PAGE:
What We’re Watching: Trading with Taiwan, Türkiye talk, battered Boric

What We’re Watching: Trading with Taiwan, Türkiye talk, battered Boric
Taiwan and US flags are placed for a meeting in Taipei.
REUTERS/Tyrone Siu

Washington & Taipei launch new trade deal

The US and Taiwan just unveiled a new trade initiative to expand cooperation across a number of sectors, including agriculture, tech, and labor regulation, among others. Taipei sees the pact as a precursor to an eventual free trade deal. For Washington, this is the latest initiative to come from its strong Asia focus in recent weeks. Just days ago, President Joe Biden launched the Indo-Pacific Regional Framework, a trade deal with 13 states – including regional heavyweights India, Japan, Australia, South Korea, and some Pacific islands – in a bid to counter China’s regional clout. (Taiwan was not invited to that deal to avoid really irking Beijing.) The US wants to address technology trade with Taiwan, specifically semiconductor production. The self-governing island produces more than 90% of the world’s semiconductors, which power the device you’re reading this on and have been in short supply thanks to the pandemic’s distribution and production disruptions. Washington would love to help prop up Taiwan’s semiconductor industry to block China from getting a bigger piece of the global tech pie. Beijing, obviously not thrilled, called on Washington to “stop elevating relations with Taiwan,” which it sees as part of the mainland.

Time to talk Türkiye

Following a request by President Recep Tayyip Erdoğan’s government, the United Nations agreed this week that, within the organization, the Republic of Turkey will now be known as “Türkiye.” According to Erdogan, the Turkish spelling offers “the best representation and expression of the Turkish people’s culture, civilization, and values.” It’s easy to dismiss this as a cynical political ploy to appeal to Turkish pride and to divert public attention, at least for a moment, from the country’s year-on-year inflation rate of 70% and the weakest currency in the emerging market world. Erdogan has an approval rating stuck between the high 30s and low 40s. On the other hand, why shouldn’t Turks be allowed to decide how they’re addressed by the rest of the world? Why should they be branded with an English word that identifies the country too often with one of the world’s most awkward-looking birds? As The Four Lads once warned us, “That’s nobody’s business but the Turks.” This change is sure to intensify the conflict between beleaguered Signal staffers still learning to write “Odesa” with one “s,” but hear this: we will never accept “Czechia” as the name of the Czech Republic. Never.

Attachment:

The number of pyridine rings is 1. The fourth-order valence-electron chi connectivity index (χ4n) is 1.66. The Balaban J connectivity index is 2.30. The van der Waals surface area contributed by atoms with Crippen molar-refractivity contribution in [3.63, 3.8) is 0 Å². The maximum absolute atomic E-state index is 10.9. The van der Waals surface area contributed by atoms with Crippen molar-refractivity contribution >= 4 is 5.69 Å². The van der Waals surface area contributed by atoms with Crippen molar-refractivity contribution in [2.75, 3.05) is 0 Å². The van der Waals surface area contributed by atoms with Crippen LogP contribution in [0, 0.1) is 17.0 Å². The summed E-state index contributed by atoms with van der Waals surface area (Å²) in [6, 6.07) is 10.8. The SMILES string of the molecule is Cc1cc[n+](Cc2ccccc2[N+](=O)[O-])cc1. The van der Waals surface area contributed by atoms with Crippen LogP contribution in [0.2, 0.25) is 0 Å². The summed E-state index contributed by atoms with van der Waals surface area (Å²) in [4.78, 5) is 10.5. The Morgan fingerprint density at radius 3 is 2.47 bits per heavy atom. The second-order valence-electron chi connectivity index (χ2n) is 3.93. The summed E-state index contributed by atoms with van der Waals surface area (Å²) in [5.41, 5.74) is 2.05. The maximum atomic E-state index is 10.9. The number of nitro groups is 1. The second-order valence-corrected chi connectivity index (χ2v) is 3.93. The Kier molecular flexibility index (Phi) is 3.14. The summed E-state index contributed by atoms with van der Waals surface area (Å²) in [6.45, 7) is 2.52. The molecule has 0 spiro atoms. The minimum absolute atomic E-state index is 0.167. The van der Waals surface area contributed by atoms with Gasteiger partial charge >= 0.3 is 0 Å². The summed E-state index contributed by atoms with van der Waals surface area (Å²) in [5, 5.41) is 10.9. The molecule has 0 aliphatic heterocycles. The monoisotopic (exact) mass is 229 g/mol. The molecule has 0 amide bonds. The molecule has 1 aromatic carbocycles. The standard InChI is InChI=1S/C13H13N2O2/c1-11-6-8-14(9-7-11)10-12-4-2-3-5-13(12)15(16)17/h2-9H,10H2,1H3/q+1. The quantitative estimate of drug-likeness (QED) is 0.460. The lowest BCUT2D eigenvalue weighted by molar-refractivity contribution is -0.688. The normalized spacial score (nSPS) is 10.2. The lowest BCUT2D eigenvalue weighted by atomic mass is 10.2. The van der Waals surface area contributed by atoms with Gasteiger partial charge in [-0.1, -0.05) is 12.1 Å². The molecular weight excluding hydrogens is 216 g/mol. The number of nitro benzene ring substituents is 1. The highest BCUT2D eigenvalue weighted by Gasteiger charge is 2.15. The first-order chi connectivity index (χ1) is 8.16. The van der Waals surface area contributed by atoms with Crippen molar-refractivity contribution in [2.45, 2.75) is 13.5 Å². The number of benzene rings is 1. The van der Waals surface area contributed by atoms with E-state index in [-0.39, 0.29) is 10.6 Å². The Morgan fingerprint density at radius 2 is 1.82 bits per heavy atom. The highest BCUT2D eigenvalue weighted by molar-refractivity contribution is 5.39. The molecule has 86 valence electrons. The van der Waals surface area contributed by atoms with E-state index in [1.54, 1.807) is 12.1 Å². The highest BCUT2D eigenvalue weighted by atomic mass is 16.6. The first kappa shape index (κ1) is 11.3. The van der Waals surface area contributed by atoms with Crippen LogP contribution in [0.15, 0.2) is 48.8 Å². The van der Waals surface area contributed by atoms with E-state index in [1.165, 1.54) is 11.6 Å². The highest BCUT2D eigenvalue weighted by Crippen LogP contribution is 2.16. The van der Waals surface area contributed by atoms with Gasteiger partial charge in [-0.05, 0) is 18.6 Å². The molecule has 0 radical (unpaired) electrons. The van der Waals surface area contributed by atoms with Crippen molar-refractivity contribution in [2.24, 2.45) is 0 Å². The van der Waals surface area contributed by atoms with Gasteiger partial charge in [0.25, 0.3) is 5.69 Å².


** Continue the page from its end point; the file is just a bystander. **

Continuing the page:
The (already) battered Boric presidency

Six months ago, the 36-year-old leftist former student leader Gabriel Boric swept to victory in Chile’s presidential election, clobbering his far-right opponent by 12 points with a promise to “bury” neoliberalism and tackle Chile’s extreme economic inequality. Inaugurated in March, the youthful, bearded Boric even made it onto Time’s list of the 100 most influential people of the year. Then the wheels came off. By late April, his approval rating had plunged to an abysmal 23%, in part because he reduced generous pandemic-era stimulus just as the economy worsened and inflation ticked up. He’s also mishandled rising violence in Southern Chile — one of his ministers was shot at during an early visit to the region. Meanwhile, the country’s new draft constitution — a product of the social upheavals that swept Boric into power — might not even be approved in a referendum this fall. Earlier this week, in his first State of the Union speech, Boric tried to reset a bit, pledging a new progressive tax reform, more investments in infrastructure, and a greater focus on security. But he faces a tough situation: lacking a majority in Congress, the relatively inexperienced Boric is under extreme pressure to navigate the demands and expectations of a deeply polarized society.

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